Much of my writing time now seems to be spent in keeping up with the three ongoing series that I want to write more novels in for one reason or another. However, I do step off the merry-go-round from time to time, and this is theoretically one of the times, because as I did last June I’m taking part in a short story writing challenge. In some ways this is like stepping on to a different merry-go-round, one that goes round a bit faster and makes your head spin more than usual. I confess, however, that as well as writing a short story every day I also have another project for June.
My ‘other’ project is to take five linked short stories I managed to write during last June’s challenge and make them into something a bit longer. I’m not aiming for a whole novel, but at the moment it’s looking as if it will make a novella of about 20,000 or so words. Needless to say I’ve gone off topic during the rewrite, and the final storyline will not be quite as it was to start with, although some of the characters are the same. (I suppose that’s a kind of metaphor for life really). The working title, which has gone through a few versions, is now ‘A Little Too Fond of Cake’. No doughnuts have been harmed during the writing. If I can get this finished I will publish it along with some of the short stories that are currently cluttering up my computer.
In the mean-time, as part of the June short story challenge, I’ve today attempted alternate history for the first time. This is something that I’ve always meant to have a go at, having once studied history. The short story I’m going to include here was ‘inspired’ (not quite the right word I suspect) by a random conversation I once had with the friend who is my usual theatre-going companion, about the royal succession in the mid to late 19th century, and what might have happened if it had turned out differently. The story below is a bit more bizarre than it might seem from that hint!
The Osborne House Calamity
I wouldn’t have chosen to travel across the Solent in the dark on a wild, wet night. If I’d been alone I would have waited until morning. From what I could make out, there was no longer any need to hurry. They were all dead, as I understood it, and would remain so. It was only that Lord Palmerston had happened to be in Winchester for some reason and had arrived in Southampton earlier than expected. He was the one who insisted time was of the essence.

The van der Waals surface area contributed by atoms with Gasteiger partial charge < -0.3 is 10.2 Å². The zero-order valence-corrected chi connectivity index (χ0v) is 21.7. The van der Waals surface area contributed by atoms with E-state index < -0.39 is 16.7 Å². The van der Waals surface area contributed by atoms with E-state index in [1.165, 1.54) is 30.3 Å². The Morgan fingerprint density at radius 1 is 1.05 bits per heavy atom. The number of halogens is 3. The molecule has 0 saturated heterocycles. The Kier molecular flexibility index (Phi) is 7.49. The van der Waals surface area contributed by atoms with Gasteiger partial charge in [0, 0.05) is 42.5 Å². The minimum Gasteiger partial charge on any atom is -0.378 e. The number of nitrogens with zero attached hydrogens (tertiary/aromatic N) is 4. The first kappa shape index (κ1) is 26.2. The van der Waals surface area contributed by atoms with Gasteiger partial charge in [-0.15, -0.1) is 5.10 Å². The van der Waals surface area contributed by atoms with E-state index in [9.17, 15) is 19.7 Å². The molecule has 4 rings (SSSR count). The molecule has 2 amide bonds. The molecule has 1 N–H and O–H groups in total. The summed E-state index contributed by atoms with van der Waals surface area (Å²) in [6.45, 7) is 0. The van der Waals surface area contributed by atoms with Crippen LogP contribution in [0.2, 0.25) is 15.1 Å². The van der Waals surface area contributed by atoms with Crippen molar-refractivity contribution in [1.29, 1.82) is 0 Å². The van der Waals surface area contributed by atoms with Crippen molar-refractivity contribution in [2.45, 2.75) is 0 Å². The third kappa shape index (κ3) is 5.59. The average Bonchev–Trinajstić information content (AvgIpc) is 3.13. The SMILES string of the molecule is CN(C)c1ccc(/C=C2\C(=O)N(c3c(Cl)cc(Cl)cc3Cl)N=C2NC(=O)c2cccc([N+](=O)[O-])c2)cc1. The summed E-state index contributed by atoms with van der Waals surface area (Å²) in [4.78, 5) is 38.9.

I knew the sailors were unhappy too, anxious for themselves and for their ship. Of course, they didn’t know of the horror that awaited at Osborne House. It would all be in the newspapers before very long, but for the moment Lord Palmerston and I might be the only people outside the Royal Household who knew anything. Well, there were probably people on the island who had heard the explosion and wondered about it, but they were used to Prince Albert’s experiments and would keep their mouths shut.
‘It would be helpful if we could go faster,’ Palmerston said to the crew, but they didn’t pay him any heed. They knew he wasn’t a sailor himself.
In the end he understood that they weren’t going to take any advice from a landlubber. He stumbled towards the middle of the vessel, where I had already wedged myself into a corner between some coils of rope and a sturdy-looking mast and made myself as comfortable as I could under the circumstances. In truth I was afraid to move too fast or too far in case I developed an urge to be sick, not being any more accustomed to sailing than the Prime Minister was.
‘Terrible business,’ he muttered to me, shaking his head. ‘Terrible. An unprecedented constitutional crisis.’
It was terrible, all right. I understood that. I couldn’t make out what the constitution had to do with anything, but then I wasn’t in Parliament and had never had any ambition to be.
‘Presumably you have been summoned to – um – take care of the deceased,’ he continued. ‘Do you have no assistants who might have accompanied you? From what I hear, it is too much for one man working alone.’
I didn’t want to go into details at this stage, before even seeing the scene and the state of the bodies, but I said, trying to appear confident, ‘I shall merely assess the situation, my lord. Once I have done so, I shall know the scale of the tragedy, and request assistance accordingly.’
‘Ah, I see. Very good.’